A sentence is the punishment given by a judge or jury to a person convicted of a crime. A sentence is required to be within the guidelines set by state law for state crimes or federal law in convictions for a federal crime. A sentence includes all fines, community service, restitution or other punishment, or terms of probation. Sentencing varies by state and the facts of each case and offender history.
Misdemeanor sentences are usually no longer than one year in county jail, but for felonies the sentence can range from a year to the death penalty. Sometimes the defendant may receive a "suspended sentence," which means the punishment is not imposed if the defendant does not get into other trouble for the period he/she would have spent in jail or prison. "Concurrent sentences," are often ordered when a person is convicted of more than one crime and the sentences for each crime are served at the same time and only last as long as the longest term. When sentences are imposed for more than one crime and they are served one after the other, it is a "consecutive sentence". Another type of sentence is an "indeterminate" sentences, in which the actual release date is not set and will be based on review of prison conduct.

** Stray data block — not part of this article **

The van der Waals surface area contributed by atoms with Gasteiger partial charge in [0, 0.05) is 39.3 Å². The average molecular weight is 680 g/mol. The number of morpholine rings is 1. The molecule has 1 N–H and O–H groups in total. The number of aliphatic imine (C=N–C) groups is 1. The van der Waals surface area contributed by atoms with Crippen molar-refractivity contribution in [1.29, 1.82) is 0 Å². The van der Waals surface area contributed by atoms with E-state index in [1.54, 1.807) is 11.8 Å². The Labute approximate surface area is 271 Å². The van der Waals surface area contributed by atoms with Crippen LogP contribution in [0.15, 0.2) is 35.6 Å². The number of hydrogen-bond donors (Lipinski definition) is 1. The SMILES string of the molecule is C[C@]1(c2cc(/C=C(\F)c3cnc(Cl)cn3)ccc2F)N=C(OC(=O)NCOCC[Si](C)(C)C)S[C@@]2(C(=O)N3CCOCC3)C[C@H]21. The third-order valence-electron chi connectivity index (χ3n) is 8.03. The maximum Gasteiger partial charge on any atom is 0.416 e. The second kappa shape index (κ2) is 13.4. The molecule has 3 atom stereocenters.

There is much debate over proper sentencing procedures. Some of the issues debated include fair sentencing that is not biased by geography, race, or judicial assignment, preventing prison overcrowding and the premature release of prisoners, and providing judges with flexibility in sentencing options. Sentencing commissions exist to study data and report on trends such as racial disparities in sentencing, recidivism rates, and others.